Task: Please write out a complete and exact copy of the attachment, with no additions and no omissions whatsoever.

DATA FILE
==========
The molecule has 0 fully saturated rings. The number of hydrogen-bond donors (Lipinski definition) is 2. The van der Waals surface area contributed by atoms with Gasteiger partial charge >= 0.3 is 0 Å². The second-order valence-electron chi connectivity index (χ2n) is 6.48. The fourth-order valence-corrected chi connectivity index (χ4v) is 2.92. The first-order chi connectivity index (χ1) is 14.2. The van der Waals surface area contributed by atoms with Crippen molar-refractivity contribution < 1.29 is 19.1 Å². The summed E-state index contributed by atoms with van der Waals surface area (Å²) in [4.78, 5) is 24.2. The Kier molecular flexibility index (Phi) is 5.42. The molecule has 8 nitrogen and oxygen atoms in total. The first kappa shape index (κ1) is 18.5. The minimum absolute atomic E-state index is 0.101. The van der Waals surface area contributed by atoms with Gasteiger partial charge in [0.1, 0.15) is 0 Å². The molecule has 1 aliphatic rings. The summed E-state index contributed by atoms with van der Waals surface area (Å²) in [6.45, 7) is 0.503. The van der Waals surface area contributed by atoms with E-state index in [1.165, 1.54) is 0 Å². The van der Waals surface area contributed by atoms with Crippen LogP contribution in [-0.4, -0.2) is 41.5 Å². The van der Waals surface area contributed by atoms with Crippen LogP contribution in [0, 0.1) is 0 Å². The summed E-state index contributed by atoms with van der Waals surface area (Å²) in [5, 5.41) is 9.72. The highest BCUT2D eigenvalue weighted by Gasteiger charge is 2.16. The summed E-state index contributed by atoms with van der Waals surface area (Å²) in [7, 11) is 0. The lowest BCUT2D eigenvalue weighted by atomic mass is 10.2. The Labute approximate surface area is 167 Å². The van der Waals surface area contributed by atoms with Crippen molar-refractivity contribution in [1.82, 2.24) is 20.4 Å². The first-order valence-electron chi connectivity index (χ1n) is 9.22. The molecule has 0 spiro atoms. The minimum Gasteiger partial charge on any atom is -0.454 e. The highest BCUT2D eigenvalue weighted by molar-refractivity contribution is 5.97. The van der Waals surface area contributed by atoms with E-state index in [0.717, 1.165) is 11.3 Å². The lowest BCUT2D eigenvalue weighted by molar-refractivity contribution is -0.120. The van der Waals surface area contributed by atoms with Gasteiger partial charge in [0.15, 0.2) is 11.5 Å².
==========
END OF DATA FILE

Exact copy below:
The molecule has 0 fully saturated rings. The number of hydrogen-bond donors (Lipinski definition) is 2. The van der Waals surface area contributed by atoms with Gasteiger partial charge >= 0.3 is 0 Å². The second-order valence-electron chi connectivity index (χ2n) is 6.48. The fourth-order valence-corrected chi connectivity index (χ4v) is 2.92. The first-order chi connectivity index (χ1) is 14.2. The van der Waals surface area contributed by atoms with Crippen molar-refractivity contribution < 1.29 is 19.1 Å². The summed E-state index contributed by atoms with van der Waals surface area (Å²) in [4.78, 5) is 24.2. The Kier molecular flexibility index (Phi) is 5.42. The molecule has 8 nitrogen and oxygen atoms in total. The first kappa shape index (κ1) is 18.5. The minimum absolute atomic E-state index is 0.101. The van der Waals surface area contributed by atoms with Gasteiger partial charge in [0.1, 0.15) is 0 Å². The molecule has 1 aliphatic rings. The summed E-state index contributed by atoms with van der Waals surface area (Å²) in [6.45, 7) is 0.503. The van der Waals surface area contributed by atoms with E-state index in [1.165, 1.54) is 0 Å². The van der Waals surface area contributed by atoms with Crippen LogP contribution in [-0.4, -0.2) is 41.5 Å². The van der Waals surface area contributed by atoms with Crippen LogP contribution in [0, 0.1) is 0 Å². The summed E-state index contributed by atoms with van der Waals surface area (Å²) in [5, 5.41) is 9.72. The highest BCUT2D eigenvalue weighted by Gasteiger charge is 2.16. The summed E-state index contributed by atoms with van der Waals surface area (Å²) in [7, 11) is 0. The lowest BCUT2D eigenvalue weighted by atomic mass is 10.2. The Labute approximate surface area is 167 Å². The van der Waals surface area contributed by atoms with Crippen molar-refractivity contribution in [1.82, 2.24) is 20.4 Å². The first-order valence-electron chi connectivity index (χ1n) is 9.22. The molecule has 0 spiro atoms. The minimum Gasteiger partial charge on any atom is -0.454 e. The highest BCUT2D eigenvalue weighted by molar-refractivity contribution is 5.97. The van der Waals surface area contributed by atoms with E-state index in [0.717, 1.165) is 11.3 Å². The lowest BCUT2D eigenvalue weighted by molar-refractivity contribution is -0.120. The van der Waals surface area contributed by atoms with Gasteiger partial charge in [0.15, 0.2) is 11.5 Å².